The 2010 Acura ZDX is a midsize five-passenger crossover SUV. Standard equipment includes 19-inch wheels, automatic xenon headlights, heated outside mirrors, a panoramic sunroof, ambient cabin lighting, a back-up camera with a rearview mirror display, a leather-wrapped multifunction steering wheel, dual-zone automatic climate control, a power tilt-and-telescoping steering column, heated eight-way power front seats, leather seat upholstery and interior trim, a trip computer, Bluetooth and a power liftgate. An eight-speaker stereo with an in-dash six-CD changer, satellite radio and an auxiliary audio jack is also standard.
There are two significant options packages for the ZDX. The Technology package adds keyless ignition and entry, a navigation system with real-time traffic and weather, a multiview back-up camera, and an upgraded Acura/ELS surround-sound stereo with a built-in 15-gigabyte hard drive. The Advance package includes these features plus electronically adjustable suspension dampers, a blind-spot warning system, adaptive cruise control, heated and ventilated front seats and a sport steering wheel.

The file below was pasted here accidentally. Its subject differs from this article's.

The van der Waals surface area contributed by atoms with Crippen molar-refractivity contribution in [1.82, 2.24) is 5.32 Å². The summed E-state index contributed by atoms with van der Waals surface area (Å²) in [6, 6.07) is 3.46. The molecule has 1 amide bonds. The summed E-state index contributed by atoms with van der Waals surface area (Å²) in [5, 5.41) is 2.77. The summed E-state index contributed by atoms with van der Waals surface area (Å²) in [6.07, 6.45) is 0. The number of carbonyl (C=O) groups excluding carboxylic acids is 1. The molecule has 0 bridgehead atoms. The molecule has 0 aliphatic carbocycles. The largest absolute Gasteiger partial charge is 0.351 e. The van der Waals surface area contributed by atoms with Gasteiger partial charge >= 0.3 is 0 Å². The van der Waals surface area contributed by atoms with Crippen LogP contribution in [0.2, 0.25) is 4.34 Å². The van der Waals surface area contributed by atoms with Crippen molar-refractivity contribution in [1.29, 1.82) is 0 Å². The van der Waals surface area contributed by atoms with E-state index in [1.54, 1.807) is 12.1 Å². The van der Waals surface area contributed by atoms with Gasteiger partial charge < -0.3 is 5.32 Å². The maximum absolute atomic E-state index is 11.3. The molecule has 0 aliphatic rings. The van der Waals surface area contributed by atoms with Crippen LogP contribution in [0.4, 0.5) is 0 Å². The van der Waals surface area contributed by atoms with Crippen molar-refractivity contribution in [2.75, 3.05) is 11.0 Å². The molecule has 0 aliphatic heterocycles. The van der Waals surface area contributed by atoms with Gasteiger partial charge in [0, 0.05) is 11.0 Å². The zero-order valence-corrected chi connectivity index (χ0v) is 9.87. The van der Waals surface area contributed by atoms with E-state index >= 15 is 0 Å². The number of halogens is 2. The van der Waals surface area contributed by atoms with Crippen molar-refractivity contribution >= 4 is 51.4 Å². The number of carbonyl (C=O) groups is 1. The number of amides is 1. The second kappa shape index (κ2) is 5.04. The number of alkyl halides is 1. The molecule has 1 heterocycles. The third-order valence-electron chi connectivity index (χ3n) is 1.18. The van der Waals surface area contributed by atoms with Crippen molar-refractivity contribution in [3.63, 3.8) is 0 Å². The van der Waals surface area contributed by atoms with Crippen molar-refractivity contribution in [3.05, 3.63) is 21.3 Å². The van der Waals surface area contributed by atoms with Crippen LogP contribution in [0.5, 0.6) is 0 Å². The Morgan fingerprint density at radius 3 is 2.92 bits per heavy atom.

The ZDX's cabin is one of its most appealing aspects -- for front passengers, that is. The control layout shares elements with other Acura products, notably the MDX, but the fade-to-black Monolith center stack is unique, as is the sumptuous hand-stitched leather trim on the dashboard, center console and door panels. Even the base model has its fair share of electronic toys, and the Technology and Advance packages add even more goodies, though the associated addition of extra buttons clutters up the look of the instrument panel.
For backseat passengers, it's a different story altogether. The cramped rear quarters are the sole way in which Acura's marketing designation of the ZDX as a "four-door sports coupe" makes sense. The ZDX's rakish rear roof line means even average-size adults may find themselves tilting their heads forward or sideways or slouching to fit. Furthermore, rear legroom is tight, and the seat cushion is mounted uncomfortably low to the floor. As for cargo capacity, the ZDX is considerably worse than just about any other crossover SUV -- a total of only 56 cubic feet of cargo space is available with the rear seatbacks folded (versus 83.5 in the MDX).